In an extreme case, it may be reasonably necessary for the lawyer to refer the matter to the organization's highest authority. Ordinarily, that is the board of directors or similar governing body. However, applicable law may prescribe that under certain conditions highest authority reposes elsewhere; for example, in the independent directors of a corporation.
Relation to Other Rules
 The authority and responsibility
provided in subsections (b) and (c) are concurrent with the authority and
responsibility provided in other Rules. In particular, this Rule does not
limit or expand the lawyer's responsibility under Rules
3.3 or 4.1
 The duty defined in this Rule applies to governmental organizations. However, when the client is a governmental organization, a different balance may be appropriate between maintaining confidentiality and assuring that the wrongful official act is prevented or rectified, for public business is involved. In addition, duties of lawyers employed by the government or lawyers in military service may be defined by statutes and regulations. Therefore, defining precisely the identity of the client and prescribing the resulting obligations of such lawyers may be more difficult in the government context. Although in some circumstances the client may be a specific agency, it is generally the government as a whole. For example, if the action or failure to act involves the head of a bureau, either the department of which the bureau is a part or the government as a whole may be the client for purpose of this Rule. Moreover, in a matter involving the conduct of government officials, a government lawyer may have authority to question such conduct more extensively than that of a lawyer for a private organization in similar circumstances. This Rule does not limit that authority. See note on Scope.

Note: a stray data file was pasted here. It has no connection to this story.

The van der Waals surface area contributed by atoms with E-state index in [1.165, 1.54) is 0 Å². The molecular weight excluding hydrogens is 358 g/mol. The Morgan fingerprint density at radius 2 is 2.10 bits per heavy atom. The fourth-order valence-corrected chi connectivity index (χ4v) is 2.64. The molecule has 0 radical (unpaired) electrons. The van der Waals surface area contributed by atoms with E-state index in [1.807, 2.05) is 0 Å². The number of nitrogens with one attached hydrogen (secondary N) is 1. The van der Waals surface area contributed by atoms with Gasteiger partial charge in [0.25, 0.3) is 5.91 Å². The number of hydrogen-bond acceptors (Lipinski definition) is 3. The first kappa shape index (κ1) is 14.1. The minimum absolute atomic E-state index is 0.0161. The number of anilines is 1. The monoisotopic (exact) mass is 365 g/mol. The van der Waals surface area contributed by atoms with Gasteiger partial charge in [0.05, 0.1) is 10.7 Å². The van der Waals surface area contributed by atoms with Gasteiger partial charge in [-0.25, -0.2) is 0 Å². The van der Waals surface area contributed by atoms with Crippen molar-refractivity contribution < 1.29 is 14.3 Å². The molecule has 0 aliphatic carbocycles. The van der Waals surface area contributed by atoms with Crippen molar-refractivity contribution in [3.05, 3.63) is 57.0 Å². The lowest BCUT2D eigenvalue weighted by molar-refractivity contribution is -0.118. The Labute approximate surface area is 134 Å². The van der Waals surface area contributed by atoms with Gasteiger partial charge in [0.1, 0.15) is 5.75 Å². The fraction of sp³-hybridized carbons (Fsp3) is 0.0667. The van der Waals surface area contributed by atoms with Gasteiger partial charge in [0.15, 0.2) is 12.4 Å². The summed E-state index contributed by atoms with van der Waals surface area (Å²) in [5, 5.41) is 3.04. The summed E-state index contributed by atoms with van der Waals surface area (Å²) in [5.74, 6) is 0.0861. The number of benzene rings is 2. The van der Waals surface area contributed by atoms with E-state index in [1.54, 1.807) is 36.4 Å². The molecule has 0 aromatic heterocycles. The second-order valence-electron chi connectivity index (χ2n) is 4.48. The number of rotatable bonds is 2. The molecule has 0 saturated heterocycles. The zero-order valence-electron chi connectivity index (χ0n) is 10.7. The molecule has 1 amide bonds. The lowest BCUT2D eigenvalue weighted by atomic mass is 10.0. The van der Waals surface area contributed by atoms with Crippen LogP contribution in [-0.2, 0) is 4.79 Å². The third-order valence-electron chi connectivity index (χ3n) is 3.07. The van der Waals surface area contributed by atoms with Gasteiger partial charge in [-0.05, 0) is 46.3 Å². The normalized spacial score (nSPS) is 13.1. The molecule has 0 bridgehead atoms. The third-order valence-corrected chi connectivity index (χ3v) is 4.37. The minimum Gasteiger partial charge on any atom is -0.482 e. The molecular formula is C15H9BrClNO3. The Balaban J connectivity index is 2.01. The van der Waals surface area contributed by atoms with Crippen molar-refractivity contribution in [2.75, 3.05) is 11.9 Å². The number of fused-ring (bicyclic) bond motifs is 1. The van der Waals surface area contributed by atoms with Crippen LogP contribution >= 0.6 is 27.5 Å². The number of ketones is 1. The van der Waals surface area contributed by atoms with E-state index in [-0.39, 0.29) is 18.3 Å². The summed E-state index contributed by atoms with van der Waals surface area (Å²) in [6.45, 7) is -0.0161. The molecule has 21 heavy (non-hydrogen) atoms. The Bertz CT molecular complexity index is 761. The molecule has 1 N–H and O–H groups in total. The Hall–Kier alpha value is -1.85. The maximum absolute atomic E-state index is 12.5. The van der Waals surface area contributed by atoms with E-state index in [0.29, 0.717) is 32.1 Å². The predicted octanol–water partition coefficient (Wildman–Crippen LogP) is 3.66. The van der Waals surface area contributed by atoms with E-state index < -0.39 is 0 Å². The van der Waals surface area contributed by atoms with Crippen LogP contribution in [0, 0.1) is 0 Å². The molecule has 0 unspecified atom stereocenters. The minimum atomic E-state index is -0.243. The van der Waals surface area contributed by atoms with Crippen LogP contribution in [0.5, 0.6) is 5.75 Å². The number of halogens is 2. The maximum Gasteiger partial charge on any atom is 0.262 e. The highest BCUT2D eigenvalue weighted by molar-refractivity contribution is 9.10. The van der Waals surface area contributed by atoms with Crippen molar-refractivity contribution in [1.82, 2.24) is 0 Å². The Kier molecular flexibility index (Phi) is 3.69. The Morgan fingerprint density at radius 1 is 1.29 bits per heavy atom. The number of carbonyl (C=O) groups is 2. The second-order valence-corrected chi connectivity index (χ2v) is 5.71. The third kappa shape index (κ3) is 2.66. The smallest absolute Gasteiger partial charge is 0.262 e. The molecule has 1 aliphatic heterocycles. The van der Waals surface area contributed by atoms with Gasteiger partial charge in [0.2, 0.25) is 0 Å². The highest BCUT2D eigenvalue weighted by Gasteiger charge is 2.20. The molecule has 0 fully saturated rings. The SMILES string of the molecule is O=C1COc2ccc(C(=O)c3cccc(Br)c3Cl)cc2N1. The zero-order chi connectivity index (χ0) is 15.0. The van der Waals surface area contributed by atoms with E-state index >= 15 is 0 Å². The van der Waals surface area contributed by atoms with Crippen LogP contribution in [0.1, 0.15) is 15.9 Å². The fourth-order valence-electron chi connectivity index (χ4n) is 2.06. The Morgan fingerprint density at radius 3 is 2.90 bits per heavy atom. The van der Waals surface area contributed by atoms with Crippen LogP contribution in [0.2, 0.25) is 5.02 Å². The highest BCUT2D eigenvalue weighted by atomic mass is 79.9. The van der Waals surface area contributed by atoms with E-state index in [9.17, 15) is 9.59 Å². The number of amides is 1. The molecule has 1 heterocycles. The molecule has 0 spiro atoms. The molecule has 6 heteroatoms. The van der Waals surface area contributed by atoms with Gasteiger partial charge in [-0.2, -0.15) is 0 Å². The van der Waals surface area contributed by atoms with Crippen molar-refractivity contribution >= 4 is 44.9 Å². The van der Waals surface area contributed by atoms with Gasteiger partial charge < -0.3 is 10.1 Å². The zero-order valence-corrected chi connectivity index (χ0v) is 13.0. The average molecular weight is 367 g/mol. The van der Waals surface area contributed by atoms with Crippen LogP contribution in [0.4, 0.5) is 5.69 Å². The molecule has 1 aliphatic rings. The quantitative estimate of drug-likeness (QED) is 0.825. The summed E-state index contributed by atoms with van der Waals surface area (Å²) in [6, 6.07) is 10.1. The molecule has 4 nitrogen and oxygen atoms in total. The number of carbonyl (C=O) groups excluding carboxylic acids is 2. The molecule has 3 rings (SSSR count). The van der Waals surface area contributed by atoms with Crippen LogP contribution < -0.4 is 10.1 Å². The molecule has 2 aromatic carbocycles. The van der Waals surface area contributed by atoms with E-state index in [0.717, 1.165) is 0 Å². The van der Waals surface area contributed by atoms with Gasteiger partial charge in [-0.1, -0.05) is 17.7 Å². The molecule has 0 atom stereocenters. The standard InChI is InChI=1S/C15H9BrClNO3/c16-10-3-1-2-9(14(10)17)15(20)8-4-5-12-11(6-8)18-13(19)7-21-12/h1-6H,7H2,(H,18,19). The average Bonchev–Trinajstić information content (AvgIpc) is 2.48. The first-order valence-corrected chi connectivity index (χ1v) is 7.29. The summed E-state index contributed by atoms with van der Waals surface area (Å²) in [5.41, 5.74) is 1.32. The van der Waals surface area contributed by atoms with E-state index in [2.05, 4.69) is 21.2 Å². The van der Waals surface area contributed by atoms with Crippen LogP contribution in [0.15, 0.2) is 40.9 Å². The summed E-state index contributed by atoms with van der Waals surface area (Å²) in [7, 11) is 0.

Clarifying the Lawyer's Role
 There are times when the organization's interest may be or become adverse to those of one or more of its constituents. In such circumstances the lawyer should advise any constituent, whose interest the lawyer finds adverse to that of the organization of the conflict or potential conflict of interest, that the lawyer cannot represent such constituent, and that such person may wish to obtain independent representation. Care must be taken to assure that the individual understands that, when there is such adversity of interest, the lawyer for the organization cannot provide legal representation for that constituent individual, and that discussions between the lawyer for the organization and the individual may not be privileged.
 Under generally prevailing law, the shareholders or members of a corporation may bring suit to compel the directors to perform their legal obligations in the supervision of the organization. Members of unincorporated associations have essentially the same right. Such an action may be brought nominally by the organization, but usually is, in fact, a legal controversy over management of the organization.
 The question can arise whether counsel for the organization may defend such an action. The proposition that the organization is the lawyer's client does not alone resolve the issue. Most derivative actions are a normal incident of an organization's affairs, to be defended by the organization's lawyer like any other suit. However, if the claim involves serious charges of wrongdoing by those in control of the organization, a conflict may arise between the lawyer's duty to the organization and the lawyer's relationship with the board. In those circumstances, Rule 1.7 governs who should represent the directors and the organization.